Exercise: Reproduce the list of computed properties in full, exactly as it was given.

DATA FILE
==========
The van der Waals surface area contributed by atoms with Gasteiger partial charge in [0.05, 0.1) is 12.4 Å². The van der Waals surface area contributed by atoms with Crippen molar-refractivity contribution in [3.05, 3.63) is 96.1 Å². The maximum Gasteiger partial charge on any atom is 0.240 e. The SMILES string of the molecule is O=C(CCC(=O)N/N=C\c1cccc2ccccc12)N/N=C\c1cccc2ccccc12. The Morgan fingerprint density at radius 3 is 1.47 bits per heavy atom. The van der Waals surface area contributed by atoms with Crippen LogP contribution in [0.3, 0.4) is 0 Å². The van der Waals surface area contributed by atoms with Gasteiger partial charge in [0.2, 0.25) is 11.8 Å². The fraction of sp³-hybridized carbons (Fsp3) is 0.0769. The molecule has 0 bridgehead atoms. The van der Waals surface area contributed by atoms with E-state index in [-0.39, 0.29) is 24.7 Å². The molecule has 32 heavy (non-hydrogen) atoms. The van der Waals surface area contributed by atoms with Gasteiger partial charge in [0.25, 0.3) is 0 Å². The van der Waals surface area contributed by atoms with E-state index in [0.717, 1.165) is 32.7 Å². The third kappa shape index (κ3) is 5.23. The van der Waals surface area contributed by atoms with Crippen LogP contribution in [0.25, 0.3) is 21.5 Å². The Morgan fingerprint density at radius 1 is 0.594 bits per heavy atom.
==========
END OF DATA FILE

The van der Waals surface area contributed by atoms with Gasteiger partial charge in [0.05, 0.1) is 12.4 Å². The van der Waals surface area contributed by atoms with Crippen molar-refractivity contribution in [3.05, 3.63) is 96.1 Å². The maximum Gasteiger partial charge on any atom is 0.240 e. The SMILES string of the molecule is O=C(CCC(=O)N/N=C\c1cccc2ccccc12)N/N=C\c1cccc2ccccc12. The Morgan fingerprint density at radius 3 is 1.47 bits per heavy atom. The van der Waals surface area contributed by atoms with Crippen LogP contribution in [0.3, 0.4) is 0 Å². The van der Waals surface area contributed by atoms with Gasteiger partial charge in [0.2, 0.25) is 11.8 Å². The fraction of sp³-hybridized carbons (Fsp3) is 0.0769. The molecule has 0 bridgehead atoms. The van der Waals surface area contributed by atoms with E-state index in [-0.39, 0.29) is 24.7 Å². The molecule has 32 heavy (non-hydrogen) atoms. The van der Waals surface area contributed by atoms with Gasteiger partial charge in [0.25, 0.3) is 0 Å². The van der Waals surface area contributed by atoms with E-state index in [0.717, 1.165) is 32.7 Å². The third kappa shape index (κ3) is 5.23. The van der Waals surface area contributed by atoms with Crippen LogP contribution in [0.25, 0.3) is 21.5 Å². The Morgan fingerprint density at radius 1 is 0.594 bits per heavy atom.